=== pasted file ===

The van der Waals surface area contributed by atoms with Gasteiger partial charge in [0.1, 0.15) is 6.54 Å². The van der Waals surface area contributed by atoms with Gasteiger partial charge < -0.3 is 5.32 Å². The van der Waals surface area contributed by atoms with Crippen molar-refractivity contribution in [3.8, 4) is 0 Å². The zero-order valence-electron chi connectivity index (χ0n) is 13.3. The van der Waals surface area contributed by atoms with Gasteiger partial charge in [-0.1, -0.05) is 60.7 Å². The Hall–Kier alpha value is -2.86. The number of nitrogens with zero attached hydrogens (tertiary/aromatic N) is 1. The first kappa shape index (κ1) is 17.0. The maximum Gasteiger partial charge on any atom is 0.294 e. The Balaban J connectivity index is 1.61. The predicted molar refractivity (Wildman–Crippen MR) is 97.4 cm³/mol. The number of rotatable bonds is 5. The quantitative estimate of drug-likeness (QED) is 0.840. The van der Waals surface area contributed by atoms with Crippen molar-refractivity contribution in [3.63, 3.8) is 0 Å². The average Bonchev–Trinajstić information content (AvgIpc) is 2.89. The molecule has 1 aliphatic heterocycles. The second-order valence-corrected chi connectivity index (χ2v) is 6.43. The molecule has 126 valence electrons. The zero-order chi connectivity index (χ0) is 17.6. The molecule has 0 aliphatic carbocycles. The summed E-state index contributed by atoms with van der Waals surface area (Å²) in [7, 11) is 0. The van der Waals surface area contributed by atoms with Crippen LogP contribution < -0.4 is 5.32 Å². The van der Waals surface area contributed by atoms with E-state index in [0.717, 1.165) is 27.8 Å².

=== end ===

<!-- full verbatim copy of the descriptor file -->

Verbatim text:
The van der Waals surface area contributed by atoms with Gasteiger partial charge in [0.1, 0.15) is 6.54 Å². The van der Waals surface area contributed by atoms with Gasteiger partial charge < -0.3 is 5.32 Å². The van der Waals surface area contributed by atoms with Crippen molar-refractivity contribution in [3.8, 4) is 0 Å². The zero-order valence-electron chi connectivity index (χ0n) is 13.3. The van der Waals surface area contributed by atoms with Gasteiger partial charge in [-0.1, -0.05) is 60.7 Å². The Hall–Kier alpha value is -2.86. The number of nitrogens with zero attached hydrogens (tertiary/aromatic N) is 1. The first kappa shape index (κ1) is 17.0. The maximum Gasteiger partial charge on any atom is 0.294 e. The Balaban J connectivity index is 1.61. The predicted molar refractivity (Wildman–Crippen MR) is 97.4 cm³/mol. The number of rotatable bonds is 5. The quantitative estimate of drug-likeness (QED) is 0.840. The van der Waals surface area contributed by atoms with Crippen molar-refractivity contribution in [3.63, 3.8) is 0 Å². The average Bonchev–Trinajstić information content (AvgIpc) is 2.89. The molecule has 1 aliphatic heterocycles. The second-order valence-corrected chi connectivity index (χ2v) is 6.43. The molecule has 126 valence electrons. The zero-order chi connectivity index (χ0) is 17.6. The molecule has 0 aliphatic carbocycles. The summed E-state index contributed by atoms with van der Waals surface area (Å²) in [7, 11) is 0. The van der Waals surface area contributed by atoms with Crippen LogP contribution < -0.4 is 5.32 Å². The van der Waals surface area contributed by atoms with E-state index in [0.717, 1.165) is 27.8 Å².